2 Kings 25, Ephesians 3
This mystery is that the Gentiles are fellow heirs, members of the same body, and partakers of the promise in Christ Jesus through the gospel. – Ephesians 3:6 ESV
Things could not have looked bleaker. The destiny of Israel could not have appeared any darker. The Babylonian army had laid siege to the city of Jerusalem for months, resulting in a famine inside its wall. Eventually, the city fell and the temple was ransacked, burned and destroyed. The priests were killed and the people were taken captive to Babylon. Zedekiah, the king, was captured and forced to watch as his sons were executed before his eyes. Then he had his own eyes gouged out. The once glorious city of Jerusalem lie in ruins and the people of Israel were prisoners in a foreign land. And amazingly, this was all part of God's plan. He had predicted that all of this would happen. “Thus says the Lord: Behold, I am giving this city into the hand of the king of Babylon, and he shall capture it; Zedekiah king of Judah shall not escape out of the hand of the Chaldeans, but shall surely be given into the hand of the king of Babylon, and shall speak with him face to face and see him eye to eye. And he shall take Zedekiah to Babylon, and there he shall remain until I visit him, declares the Lord. Though you fight against the Chaldeans, you shall not succeed” (Jeremiah 32:3-5 ESV). Israel was facing the consequences for its disobedience and unfaithfulness. God had warned them that disobedience would bring curses. He had been very specific. But God would not fully abandon His people. As bad as things appeared, God had not fully forsaken them. King Jehoiachin, who had surrendered to Nebuchadnezzar years earlier, and had been living in exile in Babylon for 37 years, would find himself freed by Evil-merodach, Nebuchadnezzar's son and successor to the throne. God was keeping the line of David intact. He was keeping His promise to David. “And your house and your kingdom shall be made sure forever before me. Your throne shall be established forever” (2 Samuel 7:16 ESV). David was destined to have a descendant who would once again sit on his throne in Jerusalem. God had ordained it and He would one day fulfill it.
What does this passage reveal about God?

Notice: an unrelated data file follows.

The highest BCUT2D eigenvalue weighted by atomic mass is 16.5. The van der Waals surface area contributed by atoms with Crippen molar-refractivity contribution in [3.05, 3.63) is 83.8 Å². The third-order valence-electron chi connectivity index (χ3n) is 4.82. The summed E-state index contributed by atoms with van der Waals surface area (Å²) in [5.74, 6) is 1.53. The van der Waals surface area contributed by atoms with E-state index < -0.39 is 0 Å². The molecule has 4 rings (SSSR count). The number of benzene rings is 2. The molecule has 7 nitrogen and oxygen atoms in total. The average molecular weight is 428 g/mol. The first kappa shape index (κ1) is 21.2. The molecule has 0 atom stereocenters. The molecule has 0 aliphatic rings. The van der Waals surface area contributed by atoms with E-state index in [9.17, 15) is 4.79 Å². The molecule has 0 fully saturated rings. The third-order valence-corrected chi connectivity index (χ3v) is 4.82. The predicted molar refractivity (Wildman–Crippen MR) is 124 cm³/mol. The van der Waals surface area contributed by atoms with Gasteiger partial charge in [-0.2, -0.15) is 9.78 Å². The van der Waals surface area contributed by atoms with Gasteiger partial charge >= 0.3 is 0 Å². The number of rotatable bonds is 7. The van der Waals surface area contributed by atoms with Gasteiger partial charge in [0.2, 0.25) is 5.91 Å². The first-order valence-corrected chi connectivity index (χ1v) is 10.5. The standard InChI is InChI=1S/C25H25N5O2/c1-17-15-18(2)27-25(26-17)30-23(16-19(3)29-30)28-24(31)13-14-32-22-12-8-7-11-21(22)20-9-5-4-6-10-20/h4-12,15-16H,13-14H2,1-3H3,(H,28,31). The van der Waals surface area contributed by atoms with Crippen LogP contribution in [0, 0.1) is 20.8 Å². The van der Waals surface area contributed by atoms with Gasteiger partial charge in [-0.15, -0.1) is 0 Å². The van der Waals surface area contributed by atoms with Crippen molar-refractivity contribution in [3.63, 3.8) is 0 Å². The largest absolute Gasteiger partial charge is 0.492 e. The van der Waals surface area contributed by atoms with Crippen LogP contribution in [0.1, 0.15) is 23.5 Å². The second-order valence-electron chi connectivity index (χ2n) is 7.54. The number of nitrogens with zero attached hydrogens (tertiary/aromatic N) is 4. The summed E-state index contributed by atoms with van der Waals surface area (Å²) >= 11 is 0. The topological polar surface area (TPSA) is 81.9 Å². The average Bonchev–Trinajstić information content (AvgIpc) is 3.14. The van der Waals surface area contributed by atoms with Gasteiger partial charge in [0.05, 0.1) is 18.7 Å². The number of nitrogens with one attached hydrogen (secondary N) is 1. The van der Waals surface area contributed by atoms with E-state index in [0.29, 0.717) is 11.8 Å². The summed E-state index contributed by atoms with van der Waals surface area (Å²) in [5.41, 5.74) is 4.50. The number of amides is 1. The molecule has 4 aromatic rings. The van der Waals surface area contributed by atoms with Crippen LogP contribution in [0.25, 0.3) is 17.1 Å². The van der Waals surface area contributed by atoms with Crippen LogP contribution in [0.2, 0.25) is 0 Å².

In the midst of all the darkness surrounding the people of Israel, there exists a feint glimmer of hope. Yes, the temple had been destroyed and the city burned to the ground. The once formidable walls of Jerusalem were shattered and lie in ruins. But God was still there. He had not disappeared from the scene. He was allowing His people to learn a painful, yet invaluable lesson. But He would be with them all along the way, sending His prophets to minister to them even while they lived in exile. He would continue to tolerate their disobedience and unfaithfulness all during their seven decades of imprisonment in Babylon. But He had promised to return them to the land and He would fulfill that promise. But God's ultimate plan was not just to restore them to the land, but to restore all mankind to a right relationship with Himself. The people of Israel had shown that, even though they had been handpicked by God, they were incapable of living in obedience to His commands or of loving Him faithfully and exclusively. God used a pagan, Gentile nation to punish His people. And the day was coming when He would include pagan, Gentile people into His family. This is one of the great mysteries of the Bible – the mystery of Christ. God would use a descendant of David to provide reconciliation for not only the Jews, but for all mankind. Paul writes, “This mystery is that the Gentiles are fellow heirs, members of the same body, and partakers of the promise in Christ Jesus through the gospel” (Ephesians 3:6 ESV). This mystery “was not made known to the sons of men in other generations as it has now been revealed to his holy apostles and prophets by the Spirit” (Ephesians 3:5 ESV). Jehoiachin didn't know about this plan. Nebuchadnezzar wasn't aware of it. Zedekiah (excuse the pun) was blind to it. Even David himself was kept in the dark regarding it. The day was coming when God allow Paul to “preach to the Gentiles the unsearchable riches of Christ, and to bring to light for everyone what is the plan of the mystery hidden for ages in God who created all things” (Ephesians 3:8-9 ESV).